Dear Rabbi, I know that as a Jew I should be working hard to prepare to support a family, but outside of humanitarian causes I find little personal significance in most careers. Any goal which does not address human liberty seems comparatively meaningless. How can one compare the ethicality of marketing soap to stopping a genocide? And how can one stomach living near people who do not seem to care? I feel a deep responsibility for my choices. Do I need to lighten up and go with the flow, or can I go on smashing idols? Any references to relevant resources would be appreciated.
A great man once said, "When I was young I wanted to change the world. I got older and realized that it was unrealistic, so I decided to change my country. I got older and realized that it was also unrealistic, so I decided to change my town. As I grew older I realized that it too was an unrealistic goal, so I decided to change myself, and when I succeeded in changing myself, through that I was able to affect my town, my country and the world."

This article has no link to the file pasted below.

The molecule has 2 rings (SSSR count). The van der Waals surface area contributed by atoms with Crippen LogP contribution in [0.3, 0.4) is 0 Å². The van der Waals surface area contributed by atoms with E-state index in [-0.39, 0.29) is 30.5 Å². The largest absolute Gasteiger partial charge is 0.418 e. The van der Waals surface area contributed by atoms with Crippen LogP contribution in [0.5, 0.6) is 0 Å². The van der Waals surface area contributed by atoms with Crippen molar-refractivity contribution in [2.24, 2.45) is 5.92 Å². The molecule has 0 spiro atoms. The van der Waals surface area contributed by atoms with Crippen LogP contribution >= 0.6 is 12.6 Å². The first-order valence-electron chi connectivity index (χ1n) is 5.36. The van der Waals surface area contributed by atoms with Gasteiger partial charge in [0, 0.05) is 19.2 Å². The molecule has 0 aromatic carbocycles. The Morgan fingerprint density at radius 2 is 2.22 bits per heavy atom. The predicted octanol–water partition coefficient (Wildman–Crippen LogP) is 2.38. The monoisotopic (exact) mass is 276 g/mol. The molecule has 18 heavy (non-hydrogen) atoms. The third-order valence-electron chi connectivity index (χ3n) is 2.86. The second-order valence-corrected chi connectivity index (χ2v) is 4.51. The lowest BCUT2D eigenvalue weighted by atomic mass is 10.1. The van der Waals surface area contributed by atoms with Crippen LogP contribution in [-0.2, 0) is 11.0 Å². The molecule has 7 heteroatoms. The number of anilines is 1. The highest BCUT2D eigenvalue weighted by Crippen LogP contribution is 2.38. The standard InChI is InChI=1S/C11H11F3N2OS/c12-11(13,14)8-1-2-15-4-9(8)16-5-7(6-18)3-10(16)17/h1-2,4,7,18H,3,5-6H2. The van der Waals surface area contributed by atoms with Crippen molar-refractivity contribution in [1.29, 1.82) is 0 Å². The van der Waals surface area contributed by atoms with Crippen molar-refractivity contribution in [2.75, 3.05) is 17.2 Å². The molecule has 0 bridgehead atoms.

If our focus is too global and too universal we will lose sight of our obligations to those around us and to ourselves as well. In addition, setting unrealistic, lofty goals will lead to disappointment and to a form of pious arrogance, where I look down upon others who are really just good, but not extraordinary people. Working for a living, supporting one's family, giving charity, volunteering for good causes etc. are wonderful things. To be a good husband, father, child, sibling, neighbor, citizen is a full time job and not an easy one either. A profession in which one is able to achieve the above and also to help others is ideal - but that doesn't mean necessarily digging sewers in under-developed countries. It may be being an honest, expert plumber; a caring physician; an honest businessman, providing many with employment - doing what one is talented at, and capable while also being involved in spiritual, ethical growth, study of Torah, performance of mitzvot, and acts of kindness is noble, valuable and, in today's world, heroic. You can impact the world globally through political activism, your vote, your charitable contributions and volunteer work, but that doesn't mean that raising moral children, creating community, and being a good member of that community is not impacting the world.